""" Continue spline computation with the given smoothing
factor s and with the knots found at the last call.
"""
data = self._data
if data[6]==-1:
warnings.warn('smoothing factor unchanged for'
'LSQ spline with fixed knots')
return
args = data[:6] + (s,) + data[7:]
data = dfitpack.fpcurf1(*args)
if data[-1]==1:
# nest too small, setting to maximum bound
data = self._reset_nest(data)
self._data = data
self._reset_class()
def __call__(self, x, nu=0):
""" Evaluate spline (or its nu-th derivative) at positions x.
Note: x can be unordered but the evaluation is more efficient
if x is (partially) ordered.
"""
x = np.asarray(x)
# empty input yields empty output
if x.size == 0:
return array([])
# if nu is None:
# return dfitpack.splev(*(self._eval_args+(x,)))
# return dfitpack.splder(nu=nu,*(self._eval_args+(x,)))
return fitpack.splev(x, self._eval_args, der=nu)
def get_knots(self):
""" Return positions of (boundary and interior) knots of the spline.
"""
data = self._data
k,n = data[5],data[7]
return data[8][k:n-k]
def get_coeffs(self):
"""Return spline coefficients."""
data = self._data
k,n = data[5],data[7]
return data[9][:n-k-1]
def get_residual(self):
"""Return weighted sum of squared residuals of the spline
approximation: ``sum((w[i] * (y[i]-s(x[i])))**2, axis=0)``.
"""
return self._data[10]
def integral(self, a, b):
""" Return definite integral of the spline between two given points.
"""
return dfitpack.splint(*(self._eval_args+(a,b)))
def derivatives(self, x):
""" Return all derivatives of the spline at the point x."""
d,ier = dfitpack.spalde(*(self._eval_args+(x,)))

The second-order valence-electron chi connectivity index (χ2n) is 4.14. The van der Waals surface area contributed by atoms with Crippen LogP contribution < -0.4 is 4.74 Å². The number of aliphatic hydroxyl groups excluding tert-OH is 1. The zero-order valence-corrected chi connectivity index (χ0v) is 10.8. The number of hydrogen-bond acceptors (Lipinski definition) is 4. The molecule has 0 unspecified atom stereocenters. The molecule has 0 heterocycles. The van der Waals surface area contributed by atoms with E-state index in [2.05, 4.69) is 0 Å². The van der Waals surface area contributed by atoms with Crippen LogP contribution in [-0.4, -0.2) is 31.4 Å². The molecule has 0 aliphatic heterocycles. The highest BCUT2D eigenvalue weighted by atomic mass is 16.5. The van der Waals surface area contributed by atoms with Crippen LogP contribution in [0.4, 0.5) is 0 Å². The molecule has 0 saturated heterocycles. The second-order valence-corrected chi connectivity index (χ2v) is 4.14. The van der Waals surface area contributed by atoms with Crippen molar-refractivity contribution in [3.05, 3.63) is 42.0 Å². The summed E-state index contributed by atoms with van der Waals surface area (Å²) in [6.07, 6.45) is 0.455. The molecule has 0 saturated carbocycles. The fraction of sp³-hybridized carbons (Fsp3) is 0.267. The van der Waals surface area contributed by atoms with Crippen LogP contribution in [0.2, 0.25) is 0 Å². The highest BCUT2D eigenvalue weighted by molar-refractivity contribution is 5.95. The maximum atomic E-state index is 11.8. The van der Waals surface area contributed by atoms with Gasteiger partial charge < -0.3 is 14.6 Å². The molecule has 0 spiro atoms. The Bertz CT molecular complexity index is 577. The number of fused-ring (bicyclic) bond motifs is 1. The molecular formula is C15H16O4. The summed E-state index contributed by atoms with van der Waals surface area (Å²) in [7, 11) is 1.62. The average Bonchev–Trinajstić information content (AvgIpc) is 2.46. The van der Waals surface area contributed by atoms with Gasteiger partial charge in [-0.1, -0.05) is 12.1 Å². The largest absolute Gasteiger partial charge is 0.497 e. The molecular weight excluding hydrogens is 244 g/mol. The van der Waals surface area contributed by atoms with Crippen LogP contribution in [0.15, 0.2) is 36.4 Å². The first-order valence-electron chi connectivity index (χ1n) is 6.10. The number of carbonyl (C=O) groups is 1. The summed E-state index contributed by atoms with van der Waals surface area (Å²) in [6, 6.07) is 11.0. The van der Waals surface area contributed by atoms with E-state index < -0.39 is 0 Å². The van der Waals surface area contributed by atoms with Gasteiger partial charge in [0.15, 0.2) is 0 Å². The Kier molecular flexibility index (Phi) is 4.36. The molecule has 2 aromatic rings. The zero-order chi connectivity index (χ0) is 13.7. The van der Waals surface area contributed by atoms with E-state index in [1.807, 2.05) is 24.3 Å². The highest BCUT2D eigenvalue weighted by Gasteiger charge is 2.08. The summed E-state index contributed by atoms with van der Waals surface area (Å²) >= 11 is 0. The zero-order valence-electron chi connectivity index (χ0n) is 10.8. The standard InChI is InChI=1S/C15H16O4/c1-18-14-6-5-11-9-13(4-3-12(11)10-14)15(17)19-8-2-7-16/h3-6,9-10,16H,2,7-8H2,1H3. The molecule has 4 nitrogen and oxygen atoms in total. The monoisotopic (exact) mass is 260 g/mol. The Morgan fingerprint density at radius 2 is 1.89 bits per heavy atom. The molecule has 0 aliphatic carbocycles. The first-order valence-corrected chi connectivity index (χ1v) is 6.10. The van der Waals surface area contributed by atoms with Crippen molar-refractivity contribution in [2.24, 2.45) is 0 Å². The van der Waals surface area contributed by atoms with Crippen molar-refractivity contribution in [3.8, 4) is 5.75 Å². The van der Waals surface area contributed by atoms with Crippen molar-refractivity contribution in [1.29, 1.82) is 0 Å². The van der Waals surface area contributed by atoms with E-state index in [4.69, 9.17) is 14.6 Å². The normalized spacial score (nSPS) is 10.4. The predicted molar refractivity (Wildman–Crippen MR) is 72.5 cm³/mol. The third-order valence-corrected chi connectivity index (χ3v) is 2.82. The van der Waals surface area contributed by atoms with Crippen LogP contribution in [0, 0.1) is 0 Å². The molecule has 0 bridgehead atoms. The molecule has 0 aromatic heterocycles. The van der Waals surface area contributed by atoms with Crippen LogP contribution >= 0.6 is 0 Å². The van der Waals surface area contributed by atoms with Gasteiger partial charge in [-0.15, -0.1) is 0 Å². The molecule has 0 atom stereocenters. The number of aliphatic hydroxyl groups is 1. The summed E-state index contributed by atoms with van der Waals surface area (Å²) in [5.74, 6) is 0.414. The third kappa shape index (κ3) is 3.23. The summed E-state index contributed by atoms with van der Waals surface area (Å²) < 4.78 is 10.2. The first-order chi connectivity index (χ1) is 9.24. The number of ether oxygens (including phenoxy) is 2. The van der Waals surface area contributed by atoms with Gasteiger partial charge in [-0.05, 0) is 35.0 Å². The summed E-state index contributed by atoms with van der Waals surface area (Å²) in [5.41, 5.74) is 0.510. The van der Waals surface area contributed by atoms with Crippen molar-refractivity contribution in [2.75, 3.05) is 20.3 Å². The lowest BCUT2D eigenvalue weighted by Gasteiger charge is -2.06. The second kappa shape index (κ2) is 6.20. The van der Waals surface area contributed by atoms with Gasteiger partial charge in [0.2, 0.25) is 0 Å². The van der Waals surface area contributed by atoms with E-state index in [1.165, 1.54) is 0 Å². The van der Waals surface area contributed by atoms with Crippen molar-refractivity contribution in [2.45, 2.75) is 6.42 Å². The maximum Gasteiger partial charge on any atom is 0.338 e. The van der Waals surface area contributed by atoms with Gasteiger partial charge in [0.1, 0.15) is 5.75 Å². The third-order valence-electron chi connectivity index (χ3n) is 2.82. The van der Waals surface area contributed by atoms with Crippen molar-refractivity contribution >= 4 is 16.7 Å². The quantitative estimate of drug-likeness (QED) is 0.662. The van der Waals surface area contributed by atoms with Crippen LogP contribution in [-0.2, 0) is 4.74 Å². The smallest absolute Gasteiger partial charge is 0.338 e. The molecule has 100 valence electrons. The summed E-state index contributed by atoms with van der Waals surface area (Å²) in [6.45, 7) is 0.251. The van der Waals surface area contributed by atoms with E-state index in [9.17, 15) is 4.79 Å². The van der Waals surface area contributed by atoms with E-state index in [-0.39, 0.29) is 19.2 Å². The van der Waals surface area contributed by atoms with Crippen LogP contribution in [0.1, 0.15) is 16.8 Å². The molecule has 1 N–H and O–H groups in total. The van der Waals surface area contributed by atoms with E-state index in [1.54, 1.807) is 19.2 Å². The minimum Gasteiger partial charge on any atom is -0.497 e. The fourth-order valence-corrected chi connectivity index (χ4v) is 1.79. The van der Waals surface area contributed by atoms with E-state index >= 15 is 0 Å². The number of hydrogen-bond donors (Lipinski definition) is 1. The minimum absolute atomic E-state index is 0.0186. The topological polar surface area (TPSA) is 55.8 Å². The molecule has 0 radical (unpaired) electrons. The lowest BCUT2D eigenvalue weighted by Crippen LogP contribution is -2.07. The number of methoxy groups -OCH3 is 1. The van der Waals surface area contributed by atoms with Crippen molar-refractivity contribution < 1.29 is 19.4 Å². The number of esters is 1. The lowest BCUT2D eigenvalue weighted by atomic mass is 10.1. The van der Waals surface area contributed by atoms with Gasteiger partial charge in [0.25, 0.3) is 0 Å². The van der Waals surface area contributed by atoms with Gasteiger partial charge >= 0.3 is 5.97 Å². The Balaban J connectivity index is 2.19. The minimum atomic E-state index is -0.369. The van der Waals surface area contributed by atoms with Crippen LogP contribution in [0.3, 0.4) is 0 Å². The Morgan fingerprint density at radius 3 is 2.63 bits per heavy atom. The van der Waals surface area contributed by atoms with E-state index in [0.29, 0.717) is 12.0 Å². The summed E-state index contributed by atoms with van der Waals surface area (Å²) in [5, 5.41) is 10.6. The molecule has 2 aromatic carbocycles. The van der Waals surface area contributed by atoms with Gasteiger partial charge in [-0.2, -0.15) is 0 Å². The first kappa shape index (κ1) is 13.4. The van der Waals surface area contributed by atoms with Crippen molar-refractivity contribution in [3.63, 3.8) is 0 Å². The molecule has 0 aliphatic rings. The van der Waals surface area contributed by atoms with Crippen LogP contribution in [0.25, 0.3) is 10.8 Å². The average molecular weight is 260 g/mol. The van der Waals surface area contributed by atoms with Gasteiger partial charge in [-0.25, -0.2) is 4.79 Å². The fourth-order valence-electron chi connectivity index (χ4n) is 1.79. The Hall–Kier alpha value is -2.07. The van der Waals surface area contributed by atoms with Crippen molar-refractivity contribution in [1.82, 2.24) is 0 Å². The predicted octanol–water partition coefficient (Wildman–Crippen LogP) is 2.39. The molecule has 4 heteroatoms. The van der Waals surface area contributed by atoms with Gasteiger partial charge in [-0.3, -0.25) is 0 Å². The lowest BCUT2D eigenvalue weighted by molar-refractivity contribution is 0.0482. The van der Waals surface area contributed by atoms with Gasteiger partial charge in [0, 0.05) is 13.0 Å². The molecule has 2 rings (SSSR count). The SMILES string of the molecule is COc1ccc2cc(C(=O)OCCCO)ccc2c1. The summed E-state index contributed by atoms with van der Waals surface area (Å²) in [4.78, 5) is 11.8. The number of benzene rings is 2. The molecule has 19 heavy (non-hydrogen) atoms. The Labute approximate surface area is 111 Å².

if not ier == 0:
raise ValueError("Error code returned by spalde: %s" % ier)
return d
def roots(self):
""" Return the zeros of the spline.
Restriction: only cubic splines are supported by fitpack.
"""
k = self._data[5]
if k==3:
z,m,ier = dfitpack.sproot(*self._eval_args[:2])
if not ier == 0:
raise ValueError("Error code returned by spalde: %s" % ier)
return z[:m]
raise NotImplementedError('finding roots unsupported for '
'non-cubic splines')
class InterpolatedUnivariateSpline(UnivariateSpline):
"""
One-dimensional interpolating spline for a given set of data points.
Fits a spline y=s(x) of degree `k` to the provided `x`, `y` data. Spline
function passes through all provided points. Equivalent to
`UnivariateSpline` with s=0.
Parameters
----------
x : array_like
input dimension of data points -- must be increasing
y : array_like
input dimension of data points
w : array_like, optional
Weights for spline fitting. Must be positive. If None (default),
weights are all equal.
bbox : array_like, optional
2-sequence specifying the boundary of the approximation interval. If
None (default), bbox=[x[0],x[-1]].
k : int, optional
Degree of the smoothing spline. Must be <= 5.
See Also
--------
UnivariateSpline : Superclass -- allows knots to be selected by a
smoothing condition
LSQUnivariateSpline : spline for which knots are user-selected
splrep : An older, non object-oriented wrapping of FITPACK
splev, sproot, splint, spalde